This Wednesday, the theme of our online Toastmasters meeting was “Procrastination”. The Toastmaster picked it because he kept postponing creating the meeting theme for so long that he made his problem the meeting theme.
There was no speaker on the agenda. The colleague who was supposed to deliver a speech procrastinated its preparation for so long that she ran out of time – and she cancelled.
And then there was me. Since ever, I’m telling myself: “I will prepare one speech in advance. This way, in every meeting, I will have one new speech in my pocket, ready to be delivered in case someone cancels last minute.” But since ever, I procrastinated.
Just the three of us in a Toastmasters meeting. Contrary to what most people think, three is a great number to practice public speaking.
We went for the 10-3-7 agenda.
- Share a topic.
- Everyone has 10 minutes to prepare a speech.
- Then, the speakers present one by one, so there are 3 speeches in the meeting,
- Each speech has target duration 7 minutes (Toastmasters standard).
With our webcams on, for 10 minutes all three of us are sitting in silence, scribbling frantically. When the time is up – I am the first one to speak; then my two colleagues.
Can’t judge my own – but while my colleagues’ speeches were not mindblowing, they certainly were more than passable first drafts.
While in “standard conditions” it may take hours, the pressure of time-boxed “together alone” exercise pushed all three of us to develop content in ten minutes.
How was that?
Think about the last time you procrastinated. Got it? Let me guess – you had an important task to work on, and you were on your own to do it. I’m almost certain that it was not a task that needed two people to work on it simultaneously. This is why we’re more likely to procrastinate our individual work on creating a presentation than attending a meeting.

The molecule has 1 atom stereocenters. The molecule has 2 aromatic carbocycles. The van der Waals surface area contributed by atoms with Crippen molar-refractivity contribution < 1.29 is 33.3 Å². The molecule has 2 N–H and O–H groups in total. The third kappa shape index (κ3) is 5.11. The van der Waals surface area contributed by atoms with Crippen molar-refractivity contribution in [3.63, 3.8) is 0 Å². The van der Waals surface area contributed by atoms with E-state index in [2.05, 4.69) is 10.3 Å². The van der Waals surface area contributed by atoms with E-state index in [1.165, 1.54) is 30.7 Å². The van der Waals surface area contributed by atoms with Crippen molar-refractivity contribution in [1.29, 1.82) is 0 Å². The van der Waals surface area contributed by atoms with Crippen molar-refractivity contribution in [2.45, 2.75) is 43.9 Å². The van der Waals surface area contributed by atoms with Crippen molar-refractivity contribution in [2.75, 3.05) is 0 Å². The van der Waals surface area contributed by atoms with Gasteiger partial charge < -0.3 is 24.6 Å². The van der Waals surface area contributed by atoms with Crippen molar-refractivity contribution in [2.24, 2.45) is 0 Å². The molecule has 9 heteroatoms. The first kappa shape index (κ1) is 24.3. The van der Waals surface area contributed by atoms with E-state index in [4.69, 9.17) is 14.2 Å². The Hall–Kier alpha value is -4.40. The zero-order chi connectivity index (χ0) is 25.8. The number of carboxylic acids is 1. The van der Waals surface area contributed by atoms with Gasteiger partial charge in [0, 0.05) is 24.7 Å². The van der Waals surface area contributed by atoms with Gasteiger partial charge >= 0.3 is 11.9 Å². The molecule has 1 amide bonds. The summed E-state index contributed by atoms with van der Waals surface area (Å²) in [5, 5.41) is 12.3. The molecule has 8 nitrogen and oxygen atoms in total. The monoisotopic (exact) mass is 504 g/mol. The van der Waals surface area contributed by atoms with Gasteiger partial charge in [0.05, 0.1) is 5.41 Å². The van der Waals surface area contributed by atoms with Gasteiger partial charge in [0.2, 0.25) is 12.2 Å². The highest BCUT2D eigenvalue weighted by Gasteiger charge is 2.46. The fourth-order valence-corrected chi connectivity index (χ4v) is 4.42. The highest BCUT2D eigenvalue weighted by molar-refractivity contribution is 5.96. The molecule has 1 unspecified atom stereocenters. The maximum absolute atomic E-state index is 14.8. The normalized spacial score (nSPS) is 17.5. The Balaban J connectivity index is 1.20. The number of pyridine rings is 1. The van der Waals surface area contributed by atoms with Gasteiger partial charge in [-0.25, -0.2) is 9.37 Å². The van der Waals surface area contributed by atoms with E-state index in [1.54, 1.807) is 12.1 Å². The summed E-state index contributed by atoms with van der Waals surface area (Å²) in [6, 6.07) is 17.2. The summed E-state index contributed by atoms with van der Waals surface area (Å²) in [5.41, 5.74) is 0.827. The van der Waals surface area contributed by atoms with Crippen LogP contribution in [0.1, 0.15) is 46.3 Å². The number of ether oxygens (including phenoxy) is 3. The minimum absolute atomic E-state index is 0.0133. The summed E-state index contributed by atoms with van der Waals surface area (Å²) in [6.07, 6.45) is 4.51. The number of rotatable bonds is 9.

“(…) working alone isn’t easy. The individual has to not only solve the problem, but also invent a strategy for solving the problem. If you’ve ever sat down to work on a big project and wound up reading the news instead, you know how hard this work can be.”Jake Knapp, John Zeratsky, Braden Kowitz: Sprint: How to Solve Big Problems and Test New Ideas in Just Five Days
We don’t procrastinate meetings because others are expecting us to attend them. The problem with usual meetings is that they don’t give us space for individual focused work. People interrupt each other, care about what impression they make and keep being distracted by what others say. Not even mentioning that only one person can speak (be active) at a time (and so everyone else is passive). While we don’t procrastinate meetings, we don’t get much done in them either.
The solution is a meeting that will push us to “get moving”, with built-in time for focused work. In other words – an Alone Together working session.
The next time you want to push yourself to work on your speech, presentation, or an important document – get a pal or two and schedule an “alone together” working session. It can be more than 10 minutes. It can be more than three people. It does not have to end with finished presentations (even though – it works as good motivation if it does). All it takes is desire to get something done and the will to help each other stay on track.
Share the tasks you’ll be working on and where you want to finish. Keep your webcams on. Mute your mics. Start the timer. And then… behold.
The True End of Procrastination.